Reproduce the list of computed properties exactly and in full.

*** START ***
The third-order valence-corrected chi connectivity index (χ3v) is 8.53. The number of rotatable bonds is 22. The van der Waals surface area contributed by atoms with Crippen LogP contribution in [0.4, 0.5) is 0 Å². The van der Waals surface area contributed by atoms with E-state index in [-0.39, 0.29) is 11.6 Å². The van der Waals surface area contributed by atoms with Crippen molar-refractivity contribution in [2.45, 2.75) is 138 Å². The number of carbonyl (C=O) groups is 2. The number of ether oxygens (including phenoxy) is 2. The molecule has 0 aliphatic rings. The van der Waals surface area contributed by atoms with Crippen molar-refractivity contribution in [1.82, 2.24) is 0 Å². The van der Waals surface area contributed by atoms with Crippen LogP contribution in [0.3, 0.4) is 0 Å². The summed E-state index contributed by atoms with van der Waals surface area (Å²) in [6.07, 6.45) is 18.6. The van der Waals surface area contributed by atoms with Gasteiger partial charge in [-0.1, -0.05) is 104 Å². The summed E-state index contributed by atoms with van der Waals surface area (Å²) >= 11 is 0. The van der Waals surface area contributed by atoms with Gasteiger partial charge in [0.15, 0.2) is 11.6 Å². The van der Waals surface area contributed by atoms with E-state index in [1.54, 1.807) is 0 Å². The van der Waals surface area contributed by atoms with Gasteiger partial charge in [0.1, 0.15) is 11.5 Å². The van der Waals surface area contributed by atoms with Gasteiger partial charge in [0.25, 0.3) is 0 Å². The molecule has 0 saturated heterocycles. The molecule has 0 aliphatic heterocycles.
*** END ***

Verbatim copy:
The third-order valence-corrected chi connectivity index (χ3v) is 8.53. The number of rotatable bonds is 22. The van der Waals surface area contributed by atoms with Crippen LogP contribution in [0.4, 0.5) is 0 Å². The van der Waals surface area contributed by atoms with E-state index in [-0.39, 0.29) is 11.6 Å². The van der Waals surface area contributed by atoms with Crippen molar-refractivity contribution in [2.45, 2.75) is 138 Å². The number of carbonyl (C=O) groups is 2. The number of ether oxygens (including phenoxy) is 2. The molecule has 0 aliphatic rings. The van der Waals surface area contributed by atoms with Crippen molar-refractivity contribution in [1.82, 2.24) is 0 Å². The van der Waals surface area contributed by atoms with Crippen LogP contribution in [0.3, 0.4) is 0 Å². The summed E-state index contributed by atoms with van der Waals surface area (Å²) in [6.07, 6.45) is 18.6. The van der Waals surface area contributed by atoms with Gasteiger partial charge in [-0.1, -0.05) is 104 Å². The summed E-state index contributed by atoms with van der Waals surface area (Å²) >= 11 is 0. The van der Waals surface area contributed by atoms with Gasteiger partial charge in [0.15, 0.2) is 11.6 Å². The van der Waals surface area contributed by atoms with E-state index in [1.54, 1.807) is 0 Å². The van der Waals surface area contributed by atoms with Gasteiger partial charge in [0.1, 0.15) is 11.5 Å². The van der Waals surface area contributed by atoms with Gasteiger partial charge in [0.25, 0.3) is 0 Å². The molecule has 0 saturated heterocycles. The molecule has 0 aliphatic heterocycles.